Share on other sites
The built in card reader is an USB device as well. It is possible to boot the system from it the same way as from other USB devices. The SD cards are treated by BIOS the same way as pen drives. So, they are mounted as hard drives, and can be partitioned. Still, the built in BIOS flash routine does not seem to be able to use it.

Yep, now I understand what you were saying. :)

I simply "visualized" in my mind a thingy like this one:

_250_0.jpg

jaclaz

0

Share this post


Link to post
Share on other sites
I simply "visualized" in my mind a thingy like this one:
Which is quite understandable. In fact, the Eee PC is a strange beast because it offers 3 external USB ports, and a MMC/SD/SDHC card reader. But, internally, the card reader is connected through a dedicated USB port, which, in fact, is the "missing" fourth port, since USB ports always come in pairs. Stranger still is the fact that the internal Wi-Fi is also connected through another dedicated usb port. But the really awesome part is that there are still two more otherwise unused USB ports inside, that the more aventurous modders can recover with soldering iron, care and some good luck, as you can read here and here.
0

Share this post


Link to post
Share on other sites
I simply "visualized" in my mind a thingy like this one:
Which is quite understandable. In fact, the Eee PC is a strange beast because it offers 3 external USB ports, and a MMC/SD/SDHC card reader. But internally, the card reader is connected through a dedicated USB port. Stranger still is the fact that the internal Wi-Fi is also connected through another dedicated usb port.

At the risk of going OFF TOPIC :ph34r:, I guess that it could lead, in due time and with the hopefully coming of USB 3.0 speeds, to a revolution in the way PC's are made (not only netbooks).

I mean once we actually have a "really Universal" and "really Fast" BUS, a PC may become a "core" with CPU+a USB hub, to which you could attach any kind of device, including network card, video card, audio card and what not, a truly modular and easily upgradable solution.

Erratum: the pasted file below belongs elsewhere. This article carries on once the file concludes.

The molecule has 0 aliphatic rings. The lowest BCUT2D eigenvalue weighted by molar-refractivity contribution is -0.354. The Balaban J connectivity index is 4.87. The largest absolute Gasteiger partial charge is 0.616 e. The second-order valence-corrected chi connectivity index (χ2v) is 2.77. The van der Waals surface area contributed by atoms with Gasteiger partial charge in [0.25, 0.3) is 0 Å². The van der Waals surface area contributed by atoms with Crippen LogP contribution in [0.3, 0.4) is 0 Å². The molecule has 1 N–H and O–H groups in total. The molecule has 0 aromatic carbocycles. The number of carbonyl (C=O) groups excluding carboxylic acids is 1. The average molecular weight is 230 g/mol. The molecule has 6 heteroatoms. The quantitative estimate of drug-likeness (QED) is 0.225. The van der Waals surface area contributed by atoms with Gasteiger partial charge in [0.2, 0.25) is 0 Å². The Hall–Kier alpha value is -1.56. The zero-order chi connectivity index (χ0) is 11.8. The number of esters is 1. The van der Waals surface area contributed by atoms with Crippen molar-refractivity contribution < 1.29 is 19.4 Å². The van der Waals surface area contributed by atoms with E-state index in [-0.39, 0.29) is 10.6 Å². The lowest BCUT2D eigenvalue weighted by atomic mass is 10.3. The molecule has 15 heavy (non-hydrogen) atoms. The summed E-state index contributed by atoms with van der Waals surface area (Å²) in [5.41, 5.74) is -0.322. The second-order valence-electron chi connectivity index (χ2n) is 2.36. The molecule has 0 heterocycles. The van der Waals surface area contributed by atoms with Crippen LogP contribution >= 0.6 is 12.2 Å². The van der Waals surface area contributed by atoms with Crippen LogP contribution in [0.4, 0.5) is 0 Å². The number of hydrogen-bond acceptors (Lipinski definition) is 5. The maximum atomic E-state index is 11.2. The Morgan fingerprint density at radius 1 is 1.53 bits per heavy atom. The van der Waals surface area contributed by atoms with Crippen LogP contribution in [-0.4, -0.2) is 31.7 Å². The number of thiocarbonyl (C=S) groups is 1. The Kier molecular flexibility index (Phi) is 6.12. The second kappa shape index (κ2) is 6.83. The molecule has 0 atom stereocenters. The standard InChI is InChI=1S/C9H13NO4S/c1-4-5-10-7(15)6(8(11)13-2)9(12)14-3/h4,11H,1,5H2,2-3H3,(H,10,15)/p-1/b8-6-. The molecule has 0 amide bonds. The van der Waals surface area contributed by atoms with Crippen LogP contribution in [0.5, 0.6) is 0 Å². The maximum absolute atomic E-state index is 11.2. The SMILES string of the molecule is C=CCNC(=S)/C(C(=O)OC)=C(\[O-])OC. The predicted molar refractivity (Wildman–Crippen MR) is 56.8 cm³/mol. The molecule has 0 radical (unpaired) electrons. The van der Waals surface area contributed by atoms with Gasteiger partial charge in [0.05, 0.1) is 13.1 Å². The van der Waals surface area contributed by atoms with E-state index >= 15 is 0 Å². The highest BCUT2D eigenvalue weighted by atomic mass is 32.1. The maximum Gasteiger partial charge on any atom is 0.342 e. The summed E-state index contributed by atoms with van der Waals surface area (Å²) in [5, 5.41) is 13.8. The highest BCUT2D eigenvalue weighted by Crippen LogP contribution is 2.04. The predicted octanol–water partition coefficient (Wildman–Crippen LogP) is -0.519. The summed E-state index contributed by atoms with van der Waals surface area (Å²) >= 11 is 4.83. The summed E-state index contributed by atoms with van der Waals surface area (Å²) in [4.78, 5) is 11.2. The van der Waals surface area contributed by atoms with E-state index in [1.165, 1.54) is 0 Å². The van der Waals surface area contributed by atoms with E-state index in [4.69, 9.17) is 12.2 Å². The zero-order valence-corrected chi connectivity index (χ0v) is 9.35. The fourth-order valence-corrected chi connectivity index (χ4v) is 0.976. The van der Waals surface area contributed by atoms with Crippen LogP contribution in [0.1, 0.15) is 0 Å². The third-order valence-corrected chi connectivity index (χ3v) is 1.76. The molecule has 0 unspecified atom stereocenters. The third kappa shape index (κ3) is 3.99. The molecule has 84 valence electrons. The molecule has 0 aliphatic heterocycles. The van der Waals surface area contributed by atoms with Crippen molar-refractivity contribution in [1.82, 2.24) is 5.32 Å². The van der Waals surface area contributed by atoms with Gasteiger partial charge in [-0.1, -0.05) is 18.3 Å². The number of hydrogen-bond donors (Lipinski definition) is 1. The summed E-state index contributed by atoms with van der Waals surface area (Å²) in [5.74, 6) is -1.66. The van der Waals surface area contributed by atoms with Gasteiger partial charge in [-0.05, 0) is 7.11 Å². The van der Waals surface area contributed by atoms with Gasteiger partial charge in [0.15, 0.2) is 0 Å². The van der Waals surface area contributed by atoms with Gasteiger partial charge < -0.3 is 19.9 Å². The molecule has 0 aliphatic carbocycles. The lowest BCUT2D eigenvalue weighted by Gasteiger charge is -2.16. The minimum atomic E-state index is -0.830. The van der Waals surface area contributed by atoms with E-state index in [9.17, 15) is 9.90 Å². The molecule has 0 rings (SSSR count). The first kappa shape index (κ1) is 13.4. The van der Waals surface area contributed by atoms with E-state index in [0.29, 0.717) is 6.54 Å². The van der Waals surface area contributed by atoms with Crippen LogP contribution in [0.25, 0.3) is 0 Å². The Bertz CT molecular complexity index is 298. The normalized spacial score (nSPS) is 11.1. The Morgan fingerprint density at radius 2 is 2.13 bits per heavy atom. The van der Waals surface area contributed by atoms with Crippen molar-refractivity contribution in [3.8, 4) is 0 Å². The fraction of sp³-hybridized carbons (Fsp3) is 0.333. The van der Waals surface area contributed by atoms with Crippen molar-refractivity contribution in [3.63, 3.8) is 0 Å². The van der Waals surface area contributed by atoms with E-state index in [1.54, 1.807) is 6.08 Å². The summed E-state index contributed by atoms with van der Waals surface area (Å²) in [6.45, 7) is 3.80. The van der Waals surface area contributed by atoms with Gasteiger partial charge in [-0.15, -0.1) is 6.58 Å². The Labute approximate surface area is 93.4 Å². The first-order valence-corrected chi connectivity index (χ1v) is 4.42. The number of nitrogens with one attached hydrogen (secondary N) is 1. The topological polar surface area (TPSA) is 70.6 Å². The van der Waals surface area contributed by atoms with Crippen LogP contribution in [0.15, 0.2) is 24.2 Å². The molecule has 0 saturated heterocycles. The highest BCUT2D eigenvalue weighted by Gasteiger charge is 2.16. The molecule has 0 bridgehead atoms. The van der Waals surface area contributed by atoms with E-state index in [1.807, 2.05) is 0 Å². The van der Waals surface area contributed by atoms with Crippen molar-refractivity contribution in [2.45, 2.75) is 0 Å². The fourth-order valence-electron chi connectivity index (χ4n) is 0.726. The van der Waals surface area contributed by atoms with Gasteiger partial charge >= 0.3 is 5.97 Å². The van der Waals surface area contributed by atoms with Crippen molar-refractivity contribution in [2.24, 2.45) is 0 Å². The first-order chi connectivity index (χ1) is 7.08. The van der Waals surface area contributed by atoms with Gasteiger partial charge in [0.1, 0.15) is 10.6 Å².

Still off-topic, have a look at this interesting approach to PE portability ;):

http://www.boot-land.net/forums/index.php?showtopic=5634

A PC in a foreseeable future may resemble a big USB hub to which you connect all your external devices.....

Now, REALLY off-topic, a crazy idea someone actually created:

http://ohlssonvox.8k.com/fdd_raid.htm

jaclaz

0

Share this post


Link to post
Share on other sites
No.

Oh well. I was hoping we would see some action on this since the eeepcs (and most netbooks) are a known hardware set with mostly complete FOSS drivers to crib from. If we are to see Win98SE take center stage again for one last bow on modern hardware the netbook seems to me to be its best opportunity. If we could only get someone who has experience in writing drivers for the OS to look through the Win98 driver kit and hack away...

--iWindoze

0

Share this post


Link to post
Share on other sites

The newer operating systems do have a significantly better power management abilities. So, Windows 98 is not a particulary good choice for mobile computers. I strongly doubt in it's ability to take the central stage.

Personaly, I'm preferring to use Xandros when working without the power adaptor, as it seems to work longer on the battery power. I'm using Windows 98 when I do have an external power attached, or when I need to troubleshoot some ethernet network related problems.

0

Share this post


Link to post
Share on other sites

Create an account or sign in to comment

You need to be a member in order to leave a comment

Create an account

Sign up for a new account in our community. It's easy!


Register a new account

Sign in

Already have an account? Sign in here.


Sign In Now

  • Recently Browsing   0 members

    No registered users viewing this page.